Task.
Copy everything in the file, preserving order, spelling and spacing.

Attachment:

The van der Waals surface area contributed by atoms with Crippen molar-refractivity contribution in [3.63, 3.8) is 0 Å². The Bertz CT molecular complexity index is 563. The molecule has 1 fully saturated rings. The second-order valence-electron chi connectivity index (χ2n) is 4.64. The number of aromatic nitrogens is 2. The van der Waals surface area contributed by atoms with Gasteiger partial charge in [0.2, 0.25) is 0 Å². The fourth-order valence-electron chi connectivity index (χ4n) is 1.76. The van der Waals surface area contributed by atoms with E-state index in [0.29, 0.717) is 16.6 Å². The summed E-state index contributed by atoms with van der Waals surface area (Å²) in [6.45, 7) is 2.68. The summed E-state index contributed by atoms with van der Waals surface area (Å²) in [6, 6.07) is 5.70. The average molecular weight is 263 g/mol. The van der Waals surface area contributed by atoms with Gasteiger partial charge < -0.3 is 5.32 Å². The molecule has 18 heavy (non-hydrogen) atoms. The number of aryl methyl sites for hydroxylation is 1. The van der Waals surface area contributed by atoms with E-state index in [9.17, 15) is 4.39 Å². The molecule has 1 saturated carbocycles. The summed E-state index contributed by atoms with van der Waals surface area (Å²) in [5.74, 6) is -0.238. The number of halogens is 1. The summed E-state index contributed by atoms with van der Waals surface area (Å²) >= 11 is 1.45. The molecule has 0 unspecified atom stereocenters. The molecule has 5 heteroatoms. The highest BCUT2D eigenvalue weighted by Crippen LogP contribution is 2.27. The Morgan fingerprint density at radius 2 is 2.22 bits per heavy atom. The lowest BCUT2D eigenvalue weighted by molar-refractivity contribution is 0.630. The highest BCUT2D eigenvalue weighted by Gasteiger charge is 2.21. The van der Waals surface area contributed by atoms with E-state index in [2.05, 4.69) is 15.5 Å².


The van der Waals surface area contributed by atoms with Crippen molar-refractivity contribution in [3.63, 3.8) is 0 Å². The Bertz CT molecular complexity index is 563. The molecule has 1 fully saturated rings. The second-order valence-electron chi connectivity index (χ2n) is 4.64. The number of aromatic nitrogens is 2. The van der Waals surface area contributed by atoms with Gasteiger partial charge in [0.2, 0.25) is 0 Å². The fourth-order valence-electron chi connectivity index (χ4n) is 1.76. The van der Waals surface area contributed by atoms with E-state index in [0.29, 0.717) is 16.6 Å². The summed E-state index contributed by atoms with van der Waals surface area (Å²) in [6.45, 7) is 2.68. The summed E-state index contributed by atoms with van der Waals surface area (Å²) in [6, 6.07) is 5.70. The average molecular weight is 263 g/mol. The van der Waals surface area contributed by atoms with Gasteiger partial charge < -0.3 is 5.32 Å². The molecule has 18 heavy (non-hydrogen) atoms. The number of aryl methyl sites for hydroxylation is 1. The van der Waals surface area contributed by atoms with E-state index in [9.17, 15) is 4.39 Å². The molecule has 1 saturated carbocycles. The summed E-state index contributed by atoms with van der Waals surface area (Å²) in [5.74, 6) is -0.238. The number of halogens is 1. The summed E-state index contributed by atoms with van der Waals surface area (Å²) >= 11 is 1.45. The molecule has 0 unspecified atom stereocenters. The molecule has 5 heteroatoms. The highest BCUT2D eigenvalue weighted by Crippen LogP contribution is 2.27. The Morgan fingerprint density at radius 2 is 2.22 bits per heavy atom. The lowest BCUT2D eigenvalue weighted by molar-refractivity contribution is 0.630. The highest BCUT2D eigenvalue weighted by Gasteiger charge is 2.21. The van der Waals surface area contributed by atoms with E-state index in [2.05, 4.69) is 15.5 Å².